British playwright Ray Cooney has been acknowledged as “The Master of Farce” for decades and he seems to have passed his farcical writing genes on to his son Michael Cooney, a well-known screenwriter who has also written a few works for the stage. Michael’s Cash on Delivery is currently being presented on the main stage of North Hollywood’s El Portal Theatre and the audience at the opening performance really enjoyed the hysterical comedy antics of a group of Londoners. Ray Cooney’s expert direction kept the madcap energy of the farce going full speed after the setup in the opening scene.
It seems that Eric (Jim Mahoney displaying great physical comedy a la Dick Van Dyke) has been unemployed for the past two years but embarrassed to tell anyone. Instead he fell into a windfall when his upstairs tenant emigrated to Canada but his welfare checks kept arriving. Eric has created other fictitious identities and ailments and the money just kept flowing in. On the morning he has finally decided to end a few of his schemes, an inspector from the welfare department drops in for a review and a signature. The comic mayhem ensues when Eric is forced to corral his current tenant Norman (Sam Meader) and his Uncle George (Ray Cooney) into taking on various false identities to confound the inspector. Complications arise when a bereavement counselor, a mortician, Eric’s in-the-dark-wife, a marriage counselor, a welfare supervisor and Norman’s fiancée all arrive for various reasons. Eric builds lie upon lie until his whole house of welfare schemes collapses on him. Ebay, transvestitism, corpses in window boxes, lightning rods, cranky washing machines and runaway ambulance trolleys are all mixed into the over-boiling plot pot. It gets a bit complicated but the cast gamely pushes through to the happy ending, providing plenty of laughs along the way.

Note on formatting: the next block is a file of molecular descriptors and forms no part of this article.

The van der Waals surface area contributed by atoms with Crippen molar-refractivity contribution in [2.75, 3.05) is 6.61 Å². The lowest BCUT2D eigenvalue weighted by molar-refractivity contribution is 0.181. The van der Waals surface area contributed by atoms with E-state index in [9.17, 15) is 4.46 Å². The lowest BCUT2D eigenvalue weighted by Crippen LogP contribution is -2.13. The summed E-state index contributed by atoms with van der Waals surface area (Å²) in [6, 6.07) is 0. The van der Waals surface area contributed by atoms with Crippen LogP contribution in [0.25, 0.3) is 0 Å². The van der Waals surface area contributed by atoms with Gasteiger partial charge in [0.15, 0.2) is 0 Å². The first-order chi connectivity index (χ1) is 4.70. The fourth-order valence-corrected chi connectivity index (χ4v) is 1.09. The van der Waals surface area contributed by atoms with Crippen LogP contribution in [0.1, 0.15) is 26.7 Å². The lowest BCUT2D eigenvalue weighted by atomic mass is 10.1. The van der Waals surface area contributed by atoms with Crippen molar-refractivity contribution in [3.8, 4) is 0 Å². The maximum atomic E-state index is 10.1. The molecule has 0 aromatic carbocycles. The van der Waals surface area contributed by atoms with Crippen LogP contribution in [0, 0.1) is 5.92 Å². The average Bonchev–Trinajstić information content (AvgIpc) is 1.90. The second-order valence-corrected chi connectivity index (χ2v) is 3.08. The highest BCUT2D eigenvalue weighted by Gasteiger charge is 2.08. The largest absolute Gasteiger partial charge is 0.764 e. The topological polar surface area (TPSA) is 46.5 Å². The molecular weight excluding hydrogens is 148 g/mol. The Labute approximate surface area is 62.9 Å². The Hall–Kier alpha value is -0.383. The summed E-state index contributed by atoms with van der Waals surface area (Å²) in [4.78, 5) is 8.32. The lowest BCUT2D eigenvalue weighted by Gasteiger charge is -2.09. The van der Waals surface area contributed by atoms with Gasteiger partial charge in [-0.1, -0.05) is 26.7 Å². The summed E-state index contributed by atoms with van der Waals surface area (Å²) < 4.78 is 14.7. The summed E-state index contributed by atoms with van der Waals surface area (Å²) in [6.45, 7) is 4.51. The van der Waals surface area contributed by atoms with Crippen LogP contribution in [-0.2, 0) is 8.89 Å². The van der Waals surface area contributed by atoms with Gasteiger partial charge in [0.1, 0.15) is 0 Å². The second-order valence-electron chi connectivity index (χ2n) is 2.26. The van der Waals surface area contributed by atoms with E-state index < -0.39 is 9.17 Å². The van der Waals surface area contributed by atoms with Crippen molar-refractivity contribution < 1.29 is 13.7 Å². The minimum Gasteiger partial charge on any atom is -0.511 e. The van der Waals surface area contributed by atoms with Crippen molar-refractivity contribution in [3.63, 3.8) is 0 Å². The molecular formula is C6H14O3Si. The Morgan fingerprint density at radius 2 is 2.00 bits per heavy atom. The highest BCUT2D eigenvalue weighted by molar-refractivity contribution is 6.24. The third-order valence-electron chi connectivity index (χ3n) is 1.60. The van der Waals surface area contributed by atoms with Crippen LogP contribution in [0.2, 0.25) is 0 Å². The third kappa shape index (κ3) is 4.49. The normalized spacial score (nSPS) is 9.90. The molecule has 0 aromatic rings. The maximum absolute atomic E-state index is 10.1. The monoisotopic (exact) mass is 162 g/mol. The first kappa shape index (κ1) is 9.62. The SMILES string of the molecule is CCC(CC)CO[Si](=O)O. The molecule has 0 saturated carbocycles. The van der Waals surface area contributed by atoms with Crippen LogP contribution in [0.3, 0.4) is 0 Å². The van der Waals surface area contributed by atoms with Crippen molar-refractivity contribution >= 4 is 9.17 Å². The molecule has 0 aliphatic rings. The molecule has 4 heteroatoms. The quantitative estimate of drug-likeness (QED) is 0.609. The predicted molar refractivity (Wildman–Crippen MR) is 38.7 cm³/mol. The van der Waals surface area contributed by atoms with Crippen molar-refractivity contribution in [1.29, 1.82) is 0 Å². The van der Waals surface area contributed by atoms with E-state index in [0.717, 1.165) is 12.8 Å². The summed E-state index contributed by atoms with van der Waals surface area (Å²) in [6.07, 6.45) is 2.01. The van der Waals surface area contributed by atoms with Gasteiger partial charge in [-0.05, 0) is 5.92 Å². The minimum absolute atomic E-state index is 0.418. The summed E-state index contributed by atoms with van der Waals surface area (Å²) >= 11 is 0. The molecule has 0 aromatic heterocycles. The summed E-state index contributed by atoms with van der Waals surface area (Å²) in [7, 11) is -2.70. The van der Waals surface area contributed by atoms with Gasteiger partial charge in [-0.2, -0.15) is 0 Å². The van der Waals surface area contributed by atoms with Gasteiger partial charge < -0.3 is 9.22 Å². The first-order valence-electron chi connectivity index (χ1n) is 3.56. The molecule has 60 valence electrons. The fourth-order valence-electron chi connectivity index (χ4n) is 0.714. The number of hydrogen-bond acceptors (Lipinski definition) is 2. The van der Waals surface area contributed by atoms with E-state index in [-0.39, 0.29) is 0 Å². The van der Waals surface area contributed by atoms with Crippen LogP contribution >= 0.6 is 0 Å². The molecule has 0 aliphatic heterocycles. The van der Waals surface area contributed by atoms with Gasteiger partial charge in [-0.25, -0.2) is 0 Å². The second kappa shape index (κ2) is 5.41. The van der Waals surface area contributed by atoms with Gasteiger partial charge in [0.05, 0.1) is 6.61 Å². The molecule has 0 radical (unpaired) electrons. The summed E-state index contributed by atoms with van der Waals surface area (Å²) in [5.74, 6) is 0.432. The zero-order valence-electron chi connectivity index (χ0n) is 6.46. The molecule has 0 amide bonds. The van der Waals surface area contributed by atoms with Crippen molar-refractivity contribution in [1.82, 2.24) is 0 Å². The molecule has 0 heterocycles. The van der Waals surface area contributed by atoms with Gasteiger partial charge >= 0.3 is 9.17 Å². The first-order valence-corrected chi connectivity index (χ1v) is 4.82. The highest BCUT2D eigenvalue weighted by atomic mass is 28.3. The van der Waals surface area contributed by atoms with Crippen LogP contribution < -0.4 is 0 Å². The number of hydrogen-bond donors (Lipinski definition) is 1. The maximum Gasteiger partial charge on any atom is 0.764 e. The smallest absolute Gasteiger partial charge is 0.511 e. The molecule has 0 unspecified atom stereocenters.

Mahoney and Meader are the standouts in the cast handling the bulk of the comic actions. Cooney gets manhandled and door banged quite a bit and proves to be a plucky codger. Michael Sweeney Hammond has some fine moments as the befuddled marriage counselor who thought he had seen it all until he visited this household. Debra Cardona also elicits plenty of laughs as the stuffy supervisor who bears the brunt of Eric’s frustrations. Brian Wallace got applause when he managed to recap the insane goings on in a few succinct sentences. Bruce Goodrich provided the well-appointed and appropriate (there were the requisite five doors necessary for a farce) set design. Besides providing plenty of laughs, this show may inspire some audience members to consider applying for British citizenship to gain some of those awesome welfare benefits.
El Portal Theatre, 5269 Lankershim Blvd. in North Hollywood. Ends Dec. 20. 818-508-4200 or www.elportaltheatre.com